Google bans apps selling marijuana in Play Store

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Android users can’t purchase marijuana with the press of a button through a smartphone app anymore.

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Google on Wednesday announced it was changing its policy and banning apps that sold marijuana and other related products from its Play Store. Android apps can still promote marijuana, but they can't offer an “in-app shopping cart feature” that would allow users to arrange a delivery or pickup of the drug.

The change, listed on its “Restricted Content” page, states: “We don’t allow apps that facilitate the sale of marijuana or marijuana products, regardless of legality.”

The new policy will affect popular marijuana-finding apps such as Eaze and Weedmaps. Eaze issued a statement to The Verge shortly after the new policy change, expressing its concern.

“Google’s decision is a disappointing development that only helps the illegal market thrive, but we are confident that Google, Apple, and Facebook will eventually do the right thing and allow legal cannabis companies to do business on their platforms,” the app developers said. “We regret any inconvenience this may cause for customers and patients.”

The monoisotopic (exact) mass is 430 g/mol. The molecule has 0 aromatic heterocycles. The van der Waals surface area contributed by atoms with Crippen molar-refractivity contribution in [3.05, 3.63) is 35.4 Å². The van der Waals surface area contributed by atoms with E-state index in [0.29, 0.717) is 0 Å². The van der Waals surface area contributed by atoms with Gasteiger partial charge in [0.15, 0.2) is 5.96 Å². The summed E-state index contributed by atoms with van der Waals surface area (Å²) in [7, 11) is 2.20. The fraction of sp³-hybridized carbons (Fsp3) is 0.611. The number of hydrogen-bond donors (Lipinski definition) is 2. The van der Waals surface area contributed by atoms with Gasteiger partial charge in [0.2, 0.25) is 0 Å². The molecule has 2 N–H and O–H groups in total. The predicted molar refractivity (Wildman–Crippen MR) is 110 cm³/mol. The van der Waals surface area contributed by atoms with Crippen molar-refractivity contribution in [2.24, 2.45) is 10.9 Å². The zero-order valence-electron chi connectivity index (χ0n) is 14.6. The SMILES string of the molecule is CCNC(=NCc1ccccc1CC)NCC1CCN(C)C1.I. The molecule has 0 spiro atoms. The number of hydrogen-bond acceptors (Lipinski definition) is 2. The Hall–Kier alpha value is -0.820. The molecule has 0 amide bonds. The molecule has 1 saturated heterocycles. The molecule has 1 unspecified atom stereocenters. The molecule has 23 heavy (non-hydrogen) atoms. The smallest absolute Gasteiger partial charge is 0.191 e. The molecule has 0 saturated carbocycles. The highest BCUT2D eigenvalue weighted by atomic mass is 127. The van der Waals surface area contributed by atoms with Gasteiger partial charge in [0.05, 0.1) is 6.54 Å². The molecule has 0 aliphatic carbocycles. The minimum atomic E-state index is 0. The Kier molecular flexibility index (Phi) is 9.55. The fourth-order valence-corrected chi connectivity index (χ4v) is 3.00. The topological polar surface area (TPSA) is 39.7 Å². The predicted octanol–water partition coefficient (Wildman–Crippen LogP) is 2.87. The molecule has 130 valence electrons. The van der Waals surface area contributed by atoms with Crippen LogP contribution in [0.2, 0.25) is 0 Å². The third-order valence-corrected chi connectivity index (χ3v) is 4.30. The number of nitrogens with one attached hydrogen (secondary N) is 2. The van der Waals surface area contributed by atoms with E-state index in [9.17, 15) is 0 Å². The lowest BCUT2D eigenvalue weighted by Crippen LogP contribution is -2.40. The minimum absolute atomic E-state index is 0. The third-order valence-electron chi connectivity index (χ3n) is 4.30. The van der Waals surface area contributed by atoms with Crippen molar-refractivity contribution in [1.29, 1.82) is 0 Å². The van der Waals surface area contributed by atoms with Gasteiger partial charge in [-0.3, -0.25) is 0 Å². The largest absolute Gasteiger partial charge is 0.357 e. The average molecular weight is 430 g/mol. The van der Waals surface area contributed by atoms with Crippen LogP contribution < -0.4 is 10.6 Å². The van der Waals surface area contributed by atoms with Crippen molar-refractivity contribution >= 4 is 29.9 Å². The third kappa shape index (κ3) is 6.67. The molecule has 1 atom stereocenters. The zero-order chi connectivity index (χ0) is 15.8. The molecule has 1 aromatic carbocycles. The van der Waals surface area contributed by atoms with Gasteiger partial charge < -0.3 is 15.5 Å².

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Google also said in a statement to The Verge that developers will need to move their shopping cart option out of the app.

“These apps simply need to move the shopping cart flow outside of the app itself to be compliant with this new policy,” the Google spokesperson said. “We’ve been in contact with many of the developers and are working with them to answer any technical questions and help them implement the changes without customer disruption.”

Google also wrote in its Android Developers Blog on Wednesday that the app store is intended to be a kid-friendly environment.

“At Google Play, we’re committed to providing a positive, safe environment for children and families,” the blog post read. “…After taking input from users and developers we are evolving our Google Play policies to provide additional protections for children and families.”

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Google’s main competitor, Apple, had already banned apps from its App Store that facilitated the sale of marijuana, tobacco, or controlled substances.